YouTube Prankster Plots With Pastor to Have Service Disrupted During Sermon With Hot Dog Vendors

SARASOTA, Fla. — Popular YouTube prankster Charles Ross recently plotted with a Florida minister to interrupt his sermon dressed as a hot dog vendor, with the agreement that the unconventional stunt would be tied into the message. While the prank has been praised by Ross’ fans, others remark that such a disruption in the house of God is irreverent and should not have been allowed.

“We’re gonna bust in the back door in the middle of the service and try to sell some hot dogs,” Ross of Vlog Creations and Ross Creations — who has been arrested a number of times for his off-the-wall antics — states in the video, holding a tray of hot dogs and mustard. “See how his congregation responds.”

Scott Young, the senior pastor of Church of Hope in Sarasota, smiles and laughs as he stands with his arm around Ross and his co-prankster.

“That’s why we invest in the kingdom of God. That’s why we practice generosity. Because people’s souls matter to God,” Young says during the sermon, having the congregation read the words of Christ from Matthew 6:21 out loud.

At that moment, Ross and his co-prankster, dressed in a pinstripe vest, bow tie and a retro bus boy hat, open the doors and begin belting out, “Hot dogs! We got your hot dogs for sale! Get two for three [dollars]!”

“One for three! Two for six! Three for nine!” Ross yells, walking down the aisle.

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“I got better prices than this guy!” his co-prankster exclaims.

Some in the pews look visibly confused and startled.

“Guys, you can’t come in here. You can’t video,” Young states from the stage. “You can’t be in here.”

He then calls for ushers to come forward and help remove the men from the sanctuary. Two members step forward, not knowing it was a prank, and walk the hot dog vendors out the door.

“Everyone say goodbye,” Young says. “I feel like I’m Trump kicking someone out [of a his rally].”

The men can still be heard talking as they exit the doors, stating that they want to come in to the service, but “[w]e got to sell [the hot dogs] in there. How are we going to make money?”

“You don’t need money,” one of the ushers is heard stating as some in the congregation chuckle.

The video then cuts to Ross thanking Young for letting him conduct the prank at his church.

“Thanks again to Pastor Scott, church of Hope, for letting us come in and do this joke,” he says. “Seems like some in the congregation liked it [and] some didn’t, but I thought it went well.”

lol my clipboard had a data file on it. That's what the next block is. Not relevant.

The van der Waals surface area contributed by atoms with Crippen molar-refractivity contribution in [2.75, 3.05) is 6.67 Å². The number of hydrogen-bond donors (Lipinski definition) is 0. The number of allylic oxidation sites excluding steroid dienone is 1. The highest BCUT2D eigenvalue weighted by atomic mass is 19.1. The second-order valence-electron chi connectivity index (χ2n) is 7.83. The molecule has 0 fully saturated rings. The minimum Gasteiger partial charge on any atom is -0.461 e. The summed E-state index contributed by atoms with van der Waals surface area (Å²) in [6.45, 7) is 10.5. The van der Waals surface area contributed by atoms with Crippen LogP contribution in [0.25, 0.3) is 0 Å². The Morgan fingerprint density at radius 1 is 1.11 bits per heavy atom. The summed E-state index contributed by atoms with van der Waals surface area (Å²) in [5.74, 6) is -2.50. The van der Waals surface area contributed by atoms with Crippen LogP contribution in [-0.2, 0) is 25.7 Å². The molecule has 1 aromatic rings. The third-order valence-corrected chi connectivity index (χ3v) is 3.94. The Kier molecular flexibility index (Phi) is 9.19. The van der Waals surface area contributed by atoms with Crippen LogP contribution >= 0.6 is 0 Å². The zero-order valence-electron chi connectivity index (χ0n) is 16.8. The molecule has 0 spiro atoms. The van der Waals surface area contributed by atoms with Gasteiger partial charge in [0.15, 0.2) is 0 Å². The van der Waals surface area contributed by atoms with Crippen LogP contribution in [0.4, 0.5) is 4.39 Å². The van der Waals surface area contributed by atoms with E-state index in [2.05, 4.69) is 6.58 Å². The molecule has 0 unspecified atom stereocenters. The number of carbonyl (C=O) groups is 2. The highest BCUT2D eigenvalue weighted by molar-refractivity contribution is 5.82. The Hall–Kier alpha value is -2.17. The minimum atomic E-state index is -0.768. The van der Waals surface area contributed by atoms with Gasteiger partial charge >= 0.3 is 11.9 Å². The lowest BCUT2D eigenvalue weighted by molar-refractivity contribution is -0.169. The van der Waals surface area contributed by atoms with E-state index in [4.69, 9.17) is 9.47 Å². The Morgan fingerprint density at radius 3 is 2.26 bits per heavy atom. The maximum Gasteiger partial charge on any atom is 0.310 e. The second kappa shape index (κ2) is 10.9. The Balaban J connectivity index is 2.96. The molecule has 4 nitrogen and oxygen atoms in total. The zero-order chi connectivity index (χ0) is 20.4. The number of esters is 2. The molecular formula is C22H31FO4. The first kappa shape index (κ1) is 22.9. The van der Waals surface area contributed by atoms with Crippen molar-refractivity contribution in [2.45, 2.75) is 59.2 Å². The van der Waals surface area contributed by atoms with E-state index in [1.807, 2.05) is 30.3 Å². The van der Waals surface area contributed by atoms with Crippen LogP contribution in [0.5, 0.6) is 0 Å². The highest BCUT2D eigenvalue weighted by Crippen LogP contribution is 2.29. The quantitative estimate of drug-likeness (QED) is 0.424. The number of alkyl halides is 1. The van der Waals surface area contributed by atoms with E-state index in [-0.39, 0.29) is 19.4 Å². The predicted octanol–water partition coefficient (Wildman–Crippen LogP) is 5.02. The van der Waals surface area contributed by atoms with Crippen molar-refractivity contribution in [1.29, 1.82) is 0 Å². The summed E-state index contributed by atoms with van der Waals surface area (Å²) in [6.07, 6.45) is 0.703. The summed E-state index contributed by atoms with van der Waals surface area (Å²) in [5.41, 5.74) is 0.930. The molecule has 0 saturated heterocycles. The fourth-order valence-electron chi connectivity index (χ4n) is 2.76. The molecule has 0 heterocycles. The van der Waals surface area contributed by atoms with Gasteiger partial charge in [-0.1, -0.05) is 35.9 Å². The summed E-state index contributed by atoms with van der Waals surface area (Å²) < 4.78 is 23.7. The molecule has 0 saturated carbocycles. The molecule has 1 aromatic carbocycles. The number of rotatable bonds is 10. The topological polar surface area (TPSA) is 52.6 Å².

“It was exciting,” Young replies. “We’re glad you came. You’re always welcome at Church of Hope. We love you and God loves you.”

Ross’ video later shows that Young tied the prank into his sermon to correlate with the biblical account of the money changers in the temple.

“That’s exactly what Jesus faced in Matthew 21. It was supposed to be a place of connecting with God, but it wasn’t just two hot dog vendors; [it was] hundreds [of] pigeon vendors,” he stated. “What had seized the space that God wanted to use. What had filled that courtyard? Mammon. Hot dog sellers.”

“That was a physical demonstration of what’s taking place in our hearts all the time.”

One member expressed interest in getting a hot dog on his way into the service, but was told that he would get one “once you’re in there.”

Young told Christian News Network that he did not know Ross prior to the interaction. He explained that Ross approached him with the idea.

“We said, ‘Well, if we can fit that into a teaching, if we can make it work, then we can work together at it,” Young advised. “He was asking for permission — ‘Can I do this?’ — and we said, ‘Well, we have to have an upside. The upside was that it would fit into a teaching, a message.”

Young then tied the prank into Jesus coming to the temple and finding it full of vendors, and Jesus removing them “so that He could minister to people.”

“We just tied into [the fact that] every day you’ve got something in your heart or you face things that are trying to take attention away from God, and we need to learn to sort out those voices that are calling out ‘hot dog’ or whatever they’re calling out,” he outlined. “And let God make the space for us to meet with him and not be distracted by interruptions.”

According to Ross’ website, the YouTuber is known for pranks, stunts and comedy, generating millions of views.

“He stacked slices of bread on the heads of sleeping people on the beach (120,000 views), dressed up in military fatigues and screamed at strangers (82,000 views), and put hot dogs (1.4 million views) and pickles (256,000 views) into the pockets of unsuspecting shoppers in stores. And he dressed up as a pirate mascot and dug up a cemetery plot (502,000 views),” the Washington Post reports.

Ross has been arrested six times, including for impersonating a police officer in one of his pranks.

“I didn’t care then [about being arrested] because I was blowing up on YouTube, and every time I did something wild I’d just get more views and more money, so it didn’t even matter,” he stated in one video.

Church of Hope identifies itself as “a Christ centered community empowered by the Spirit to love like Jesus, live like Jesus, give like Jesus, pray like Jesus, service like Jesus.”

Last month, it hosted a “Light the Night” community event for Halloween, with “inflatables, games, hayrides, [a] free arcade, food trucks, [a] firetruck, trunk or treat and candy.” Members dressed in various costumes and decorated the trunks of their cars. Last year’s photos show members dressed as pirates, Santa ClausWaldo, and Luigi from Super Mario Bros.

The late preacher Leonard Ravenhill once said, “In the New Testament church, it says they were all amazed. And now in our churches everybody wants to be amused.”


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